Title: The Rivalry for Jyotir Math
The Rivalry for Jyotir Math by Dana Sawyer 2001
High in the Garhwal Himalayas, near the border with Tibet, lies the sacred Hindu temple of Badrinath, one of the most important pilgrimage destinations in the Uttarkand, the northern portion. Each year, tens of thousands of pilgrims journey from the plains to worship Lord Badri, a form of Visnu in the shadow of the snow capped peaks. Tradition says that this temple was re-established (after having been desecrated by Buddhists) by Sankara himself, who retrieved the sacred murti of Badri from the Alakananda river just below the temple. Hagiographical accounts of Sankaras life also tell us that he then established one of his four primaryvidyapiths near there, and called it the Jyotir (Radiant) Math, installing one of his favorite disciples, Totaka, on its gaddi. Today, the Jyotir Mathvidyapith is located at Joshi, a small village 40 kms. south of Badrinath and the take-off point for tourist treks into the Nanda Devi Sanctuary.
The history of the math is murky, having more to do with legend than fact, in part due to the circumstance that the math was closed, by all accounts, for more than a century and a half, and only reinstated in the middle of this century. Traditional accounts, kept by the present claimants for the abbottship, tell us that the last Sankaracarya before the lapse was Swami Ramakrsna Asrama, who presided there until 1833. (*footnote: Vidyasankar Sundaresan, at the Jyot-Shank web site, gives the Dasnami name as Tirtha and says he has this from official accounts, but all accounts Ive seen, e.g., Jyotispith-Parampara, Ek Anusilan , p.3, from Swami Svarupanandas press in Banaras, 1996, give it as Asrama) For various reasons, the math became vacant. Some say there was no properly qualified person to follow Swami Ramakrisna; others say that the Gurkha invasion from Nepal caused the lapse. Whatever the facts might be, it is only in the late 1930s that the story becomes clear. At that time, a Dandi swami from Banaras named Gyanananda Saraswati established a trust for the Jyotir Math, overseen by his organization, the Bharat Dharma Mahamandal, and began a search for a Dandi qualified to head the post, not wanting the position himself.
After a reconaissance mission to locate the site of the original math, which had become obscured over time, Gyanananda became satisfied that he had found the ruins of it on a hillside above Joshi, and on Aprl 11, 1941 the particluar spot was secured by deed and endowment. In the meantime, Gyanananda, the Mahamandal, and members of the Kashi Vidvat Parisad had decided to ask Swami Hariharananda Saraswati (popularly known as Karpatri Swamiji), a popular and powerful Dandi (*footnote: in fact, the most influential Dandi in India at the time, e.g., see Tripathi, pp.64 and 224), to accept the post. Karpatri, however, had, the year before, begun an organization called Dharma Sangh to fight for Hindu principles and so, being busy with other matters, he declined. However, before declining he offered his help in selecting a suitable candidate and recommended his own guru, Swami Brahmananda Saraswati (later to become famous in the West as the guru of Maharishi Mahesh Yogi, once guru to the Beatles and Mia Farrow). Given the influence of Karpatri, and the quickly acknowledged suitability of the candidate, Brahmananda was duly installed as Sankaracarya of Jyotir Math that same year.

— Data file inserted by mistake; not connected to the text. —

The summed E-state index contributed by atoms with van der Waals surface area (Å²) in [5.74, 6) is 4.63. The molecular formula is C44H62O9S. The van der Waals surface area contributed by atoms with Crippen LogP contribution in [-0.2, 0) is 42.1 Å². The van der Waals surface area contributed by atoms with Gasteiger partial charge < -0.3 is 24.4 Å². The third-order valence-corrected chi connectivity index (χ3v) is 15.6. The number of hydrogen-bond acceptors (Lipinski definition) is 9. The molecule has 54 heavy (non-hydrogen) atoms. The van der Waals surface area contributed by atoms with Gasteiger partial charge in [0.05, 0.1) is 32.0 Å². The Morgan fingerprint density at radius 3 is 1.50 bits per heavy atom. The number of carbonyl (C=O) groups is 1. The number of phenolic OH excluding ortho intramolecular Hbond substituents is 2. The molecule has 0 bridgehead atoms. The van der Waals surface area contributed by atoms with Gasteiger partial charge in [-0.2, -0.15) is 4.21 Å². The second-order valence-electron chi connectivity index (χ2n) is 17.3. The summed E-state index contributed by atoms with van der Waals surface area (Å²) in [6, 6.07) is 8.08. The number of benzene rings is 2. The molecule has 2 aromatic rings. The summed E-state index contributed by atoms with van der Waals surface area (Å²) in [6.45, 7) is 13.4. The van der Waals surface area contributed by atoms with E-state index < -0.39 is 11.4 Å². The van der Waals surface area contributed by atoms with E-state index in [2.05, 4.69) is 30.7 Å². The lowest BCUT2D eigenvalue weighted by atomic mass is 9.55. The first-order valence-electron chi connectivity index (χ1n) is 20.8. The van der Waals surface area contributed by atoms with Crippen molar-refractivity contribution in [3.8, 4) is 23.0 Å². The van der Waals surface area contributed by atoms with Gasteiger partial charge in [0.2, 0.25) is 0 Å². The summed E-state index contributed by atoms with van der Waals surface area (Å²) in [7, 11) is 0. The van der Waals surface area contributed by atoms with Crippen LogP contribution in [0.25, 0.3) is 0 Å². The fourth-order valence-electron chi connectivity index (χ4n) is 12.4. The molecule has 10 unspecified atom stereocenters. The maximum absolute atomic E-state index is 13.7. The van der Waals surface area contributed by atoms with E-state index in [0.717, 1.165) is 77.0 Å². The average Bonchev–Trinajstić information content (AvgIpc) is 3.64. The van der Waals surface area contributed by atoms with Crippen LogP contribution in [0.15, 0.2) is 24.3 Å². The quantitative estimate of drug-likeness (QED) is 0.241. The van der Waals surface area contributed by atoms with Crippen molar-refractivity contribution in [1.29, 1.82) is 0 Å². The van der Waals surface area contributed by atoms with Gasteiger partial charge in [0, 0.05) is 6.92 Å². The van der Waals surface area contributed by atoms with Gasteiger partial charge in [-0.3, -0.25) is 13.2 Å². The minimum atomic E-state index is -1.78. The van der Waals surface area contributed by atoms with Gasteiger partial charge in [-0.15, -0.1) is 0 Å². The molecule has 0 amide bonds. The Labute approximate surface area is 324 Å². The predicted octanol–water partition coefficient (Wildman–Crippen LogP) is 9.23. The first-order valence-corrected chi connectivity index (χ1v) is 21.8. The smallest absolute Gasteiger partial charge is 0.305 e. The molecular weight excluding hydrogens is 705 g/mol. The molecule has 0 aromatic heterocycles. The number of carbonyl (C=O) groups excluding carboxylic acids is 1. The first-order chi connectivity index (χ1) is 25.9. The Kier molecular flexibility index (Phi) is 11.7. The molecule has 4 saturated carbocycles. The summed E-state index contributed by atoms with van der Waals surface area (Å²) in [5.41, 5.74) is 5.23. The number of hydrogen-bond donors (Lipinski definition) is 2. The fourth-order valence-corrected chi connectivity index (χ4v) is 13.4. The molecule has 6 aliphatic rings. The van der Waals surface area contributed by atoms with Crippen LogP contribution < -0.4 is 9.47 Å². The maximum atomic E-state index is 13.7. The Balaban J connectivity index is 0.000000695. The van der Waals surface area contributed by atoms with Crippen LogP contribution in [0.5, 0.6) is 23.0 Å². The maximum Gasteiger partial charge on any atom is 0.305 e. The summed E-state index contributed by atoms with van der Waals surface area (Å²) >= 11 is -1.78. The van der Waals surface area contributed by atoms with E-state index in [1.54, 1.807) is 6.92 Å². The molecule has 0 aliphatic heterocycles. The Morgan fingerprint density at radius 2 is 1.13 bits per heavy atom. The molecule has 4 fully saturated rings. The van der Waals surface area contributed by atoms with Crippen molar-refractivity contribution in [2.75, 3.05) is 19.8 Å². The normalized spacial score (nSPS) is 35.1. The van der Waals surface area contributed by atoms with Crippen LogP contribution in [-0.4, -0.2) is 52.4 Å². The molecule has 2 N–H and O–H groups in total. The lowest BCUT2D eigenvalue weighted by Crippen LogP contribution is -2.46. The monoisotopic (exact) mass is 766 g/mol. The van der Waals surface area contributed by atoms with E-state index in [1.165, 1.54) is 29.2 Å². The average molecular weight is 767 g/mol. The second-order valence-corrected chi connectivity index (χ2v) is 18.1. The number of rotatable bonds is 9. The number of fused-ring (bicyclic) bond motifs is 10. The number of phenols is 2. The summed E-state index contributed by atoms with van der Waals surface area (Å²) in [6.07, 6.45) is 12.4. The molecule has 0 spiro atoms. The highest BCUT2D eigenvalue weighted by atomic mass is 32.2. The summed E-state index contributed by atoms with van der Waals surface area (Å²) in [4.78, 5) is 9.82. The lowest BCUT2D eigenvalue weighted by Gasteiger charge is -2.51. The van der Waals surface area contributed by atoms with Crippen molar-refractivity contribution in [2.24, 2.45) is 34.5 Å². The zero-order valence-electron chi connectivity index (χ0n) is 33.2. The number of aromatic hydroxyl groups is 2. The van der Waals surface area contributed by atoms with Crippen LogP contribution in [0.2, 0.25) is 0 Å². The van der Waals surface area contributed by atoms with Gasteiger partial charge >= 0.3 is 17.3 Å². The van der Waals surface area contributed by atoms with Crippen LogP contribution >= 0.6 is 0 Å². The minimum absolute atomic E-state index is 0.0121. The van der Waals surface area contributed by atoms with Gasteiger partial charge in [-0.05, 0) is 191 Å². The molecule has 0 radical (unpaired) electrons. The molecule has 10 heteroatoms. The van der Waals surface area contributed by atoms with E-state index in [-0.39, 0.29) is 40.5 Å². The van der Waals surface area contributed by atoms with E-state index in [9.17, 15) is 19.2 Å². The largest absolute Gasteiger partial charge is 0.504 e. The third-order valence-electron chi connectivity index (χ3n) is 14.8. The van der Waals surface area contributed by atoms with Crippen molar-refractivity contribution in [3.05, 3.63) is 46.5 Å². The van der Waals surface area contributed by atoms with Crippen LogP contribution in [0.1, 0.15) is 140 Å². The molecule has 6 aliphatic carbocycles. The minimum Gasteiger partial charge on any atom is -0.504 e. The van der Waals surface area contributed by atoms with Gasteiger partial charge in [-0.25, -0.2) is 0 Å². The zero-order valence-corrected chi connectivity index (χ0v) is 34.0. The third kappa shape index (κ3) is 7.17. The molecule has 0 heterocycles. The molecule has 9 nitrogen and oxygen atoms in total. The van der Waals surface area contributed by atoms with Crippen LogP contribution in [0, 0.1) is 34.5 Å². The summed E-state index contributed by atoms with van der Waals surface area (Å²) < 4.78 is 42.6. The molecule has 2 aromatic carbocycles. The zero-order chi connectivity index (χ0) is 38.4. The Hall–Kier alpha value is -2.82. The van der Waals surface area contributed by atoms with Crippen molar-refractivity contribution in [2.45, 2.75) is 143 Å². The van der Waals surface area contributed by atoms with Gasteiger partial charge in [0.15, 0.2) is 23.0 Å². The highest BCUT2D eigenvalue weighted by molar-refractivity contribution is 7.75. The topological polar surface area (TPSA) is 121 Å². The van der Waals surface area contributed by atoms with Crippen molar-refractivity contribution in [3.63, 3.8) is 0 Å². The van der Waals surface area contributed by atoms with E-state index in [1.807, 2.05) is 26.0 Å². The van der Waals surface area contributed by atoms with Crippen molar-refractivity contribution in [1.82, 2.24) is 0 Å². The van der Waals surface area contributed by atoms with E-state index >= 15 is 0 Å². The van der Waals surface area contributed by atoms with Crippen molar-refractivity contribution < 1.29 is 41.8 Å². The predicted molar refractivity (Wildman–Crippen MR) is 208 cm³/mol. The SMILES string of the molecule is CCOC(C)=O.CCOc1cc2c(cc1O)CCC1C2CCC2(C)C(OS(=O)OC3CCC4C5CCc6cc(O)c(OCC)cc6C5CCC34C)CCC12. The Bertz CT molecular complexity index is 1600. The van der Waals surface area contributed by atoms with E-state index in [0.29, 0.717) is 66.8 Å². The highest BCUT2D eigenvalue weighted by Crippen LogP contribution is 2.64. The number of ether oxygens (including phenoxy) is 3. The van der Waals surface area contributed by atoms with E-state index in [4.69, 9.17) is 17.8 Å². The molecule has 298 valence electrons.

Brahmananda, well respected by all, presided over the math until his death on May 20, 1953. Immediately after his death a succession dispute arose. Unfortunately, before his death, he had not made clear who should follow him on the gaddi. Some of his followers came forward with a will, saying that Brahmananda had made it just before his death. This will, published on June 8, 1953, stated that Brahmananda had actually nominated four persons as qualified for the position, and named them in order of preference, as: (1) Swami Santananda Saraswati, (2) Dwarka Pasad Sastri (who would first have to take diksa as an ascetic to become qualified), (3) Swami Visnudevananda Saraswati, and (4) Swami Paramatmananda Saraswati. In line with this will, the first respondent, who was installed on June 12, 1953 as head of the math, came into possession of the math properties and applied for a certificate of succession in the district court at Allahabad. This was eventually granted on Dec. 12, 1956 - that is, three years later. But this did not settle the dispute. Three allegations continued to be aimed by various parties at the acarya and his supporters:
(1) Questions regarding the authenicity of the will arose, for instance, why hadnt Brahmananda published the will while he was still alive? Why hadnt he made clear then who he wanted to follow him? Some believed the will to be a forgery, and sited that Mehesh Brahmacari, a ascetic from the Shudra caste, acting, as members of the kyastha subcaste often do, as a